Using this estimate, the results from 682 PET scans were pretty inaccurate, particularly in determining which people didn’t have the disease. There were quite a few “false positive” PET scans, and 17% of the surgeries were done for something that turned out to not be cancer.
Results from the PET were more accurate for larger tumors, but the results here looked worse than in some other trials of PET scans, perhaps because PET scanning is less accurate for determining the probability of cancer in solitary nodules than for confirming the extent of a more widespread cancer.
Since it's easy to become very focused on PET scan results in the setting of ambiguous lung nodules, I think it's important to recognize the limitations of PET scans here.
4) The SELECT study: A multicenter phase II trial of adjuvant erlotinib in resected epidermal growth factor receptor (EGFR) mutation-positive non-small cell lung cancer (NSCLC). Abstract #7010
The question of whether patients with an EGFR mutation might be well served or actually harmed from adjuvant maintenance EGFR tyrosine kinase inhibitor (TKI) therapy remains an open question, and one we field here pretty frequently. Most lung cancer specialists are wary about considering adjuvant EGFR TKI therapy outside of a trial setting, even for patients with an EGFR mutation, based on the surprising finding of a clear trend toward a detrimental effect on the BR.19 trial.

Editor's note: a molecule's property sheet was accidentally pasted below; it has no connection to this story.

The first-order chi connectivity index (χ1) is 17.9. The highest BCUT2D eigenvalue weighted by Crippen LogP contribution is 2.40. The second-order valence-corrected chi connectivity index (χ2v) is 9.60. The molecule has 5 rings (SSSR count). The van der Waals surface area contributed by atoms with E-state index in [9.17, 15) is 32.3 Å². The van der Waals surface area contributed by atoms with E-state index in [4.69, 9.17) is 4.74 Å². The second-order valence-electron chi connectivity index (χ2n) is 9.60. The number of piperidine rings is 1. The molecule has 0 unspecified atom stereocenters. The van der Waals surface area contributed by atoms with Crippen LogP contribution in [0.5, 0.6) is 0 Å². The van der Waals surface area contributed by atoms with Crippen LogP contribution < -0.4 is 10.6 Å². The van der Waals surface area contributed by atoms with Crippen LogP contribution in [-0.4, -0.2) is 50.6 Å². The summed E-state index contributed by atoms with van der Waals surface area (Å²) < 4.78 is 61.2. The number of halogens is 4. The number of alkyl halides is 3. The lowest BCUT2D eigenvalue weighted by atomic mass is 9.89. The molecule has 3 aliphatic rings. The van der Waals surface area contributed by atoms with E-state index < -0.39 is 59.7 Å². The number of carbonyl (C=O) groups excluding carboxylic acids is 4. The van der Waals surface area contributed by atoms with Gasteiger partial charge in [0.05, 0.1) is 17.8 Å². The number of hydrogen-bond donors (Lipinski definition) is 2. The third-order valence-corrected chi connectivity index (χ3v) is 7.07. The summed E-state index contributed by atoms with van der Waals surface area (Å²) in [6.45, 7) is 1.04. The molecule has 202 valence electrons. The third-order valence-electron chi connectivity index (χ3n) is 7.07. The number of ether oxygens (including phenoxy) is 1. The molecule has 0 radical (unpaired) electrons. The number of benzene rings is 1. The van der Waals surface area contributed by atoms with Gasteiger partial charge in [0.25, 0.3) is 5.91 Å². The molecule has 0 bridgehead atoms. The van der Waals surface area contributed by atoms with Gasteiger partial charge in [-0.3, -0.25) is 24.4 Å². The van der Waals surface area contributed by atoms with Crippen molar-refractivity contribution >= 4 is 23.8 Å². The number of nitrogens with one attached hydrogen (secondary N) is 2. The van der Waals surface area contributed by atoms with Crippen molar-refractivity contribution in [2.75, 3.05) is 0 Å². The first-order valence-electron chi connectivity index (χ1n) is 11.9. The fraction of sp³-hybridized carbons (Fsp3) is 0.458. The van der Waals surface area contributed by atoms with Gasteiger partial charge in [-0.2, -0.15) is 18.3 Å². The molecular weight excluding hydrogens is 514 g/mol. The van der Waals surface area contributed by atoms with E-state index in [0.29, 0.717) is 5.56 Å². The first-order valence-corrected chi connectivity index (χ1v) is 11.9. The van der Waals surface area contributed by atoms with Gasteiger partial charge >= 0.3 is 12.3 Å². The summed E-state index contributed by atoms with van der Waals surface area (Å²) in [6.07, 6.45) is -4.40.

Dr. Joel Neal from Stanford (who will be one of our two presenters for our late June webinar program on lung cancer highlights from ASCO) will be presenting the results for 36 patients with an EGFR mutation who underwent resection of a stage IA-IIIA NSCLC, received any chemo and radiation recommended, and then received maintenance Tarceva (erlotinib) for up to two years. Though the two-year disease-free survival is 94%, which is higher than would be expected, there are some cautionary notes in interpreting these results too favorably. More than half of the patients had a stage I cancer, so this population may have had a lower risk of recurrence because of that; nearly 1/3 of the patients discontinued treatment before two years because of side effects; and there was a high rate of recurrence in the year after the Tarceva was discontinued (perhaps the same phenomenon seen on the BR.19 trial?). We need to learn more, and we’ll see details Sunday, June 3rd.
5) A phase III study comparing amrubicin and cisplatin (AP) with irinotecan and cisplatin (IP) for the treatment of extended-stage small cell lung cancer (ED-SCLC): JCOG0509. Abstract #7003.
This Japanese randomized phase III trial of first line cisplatin-amrubucin compared with cisplatin-irinotecan, the standard treatment approach for extensive disease SCLC in Japan, failed to show a benefit for the investigational arm with amrubicin. In fact, it demonstrated a surprisingly inferior overall survival (median 18.3 vs. 15.0 months). It’s a negative result, but it’s still valuable information about the role of amrubicin in SCLC.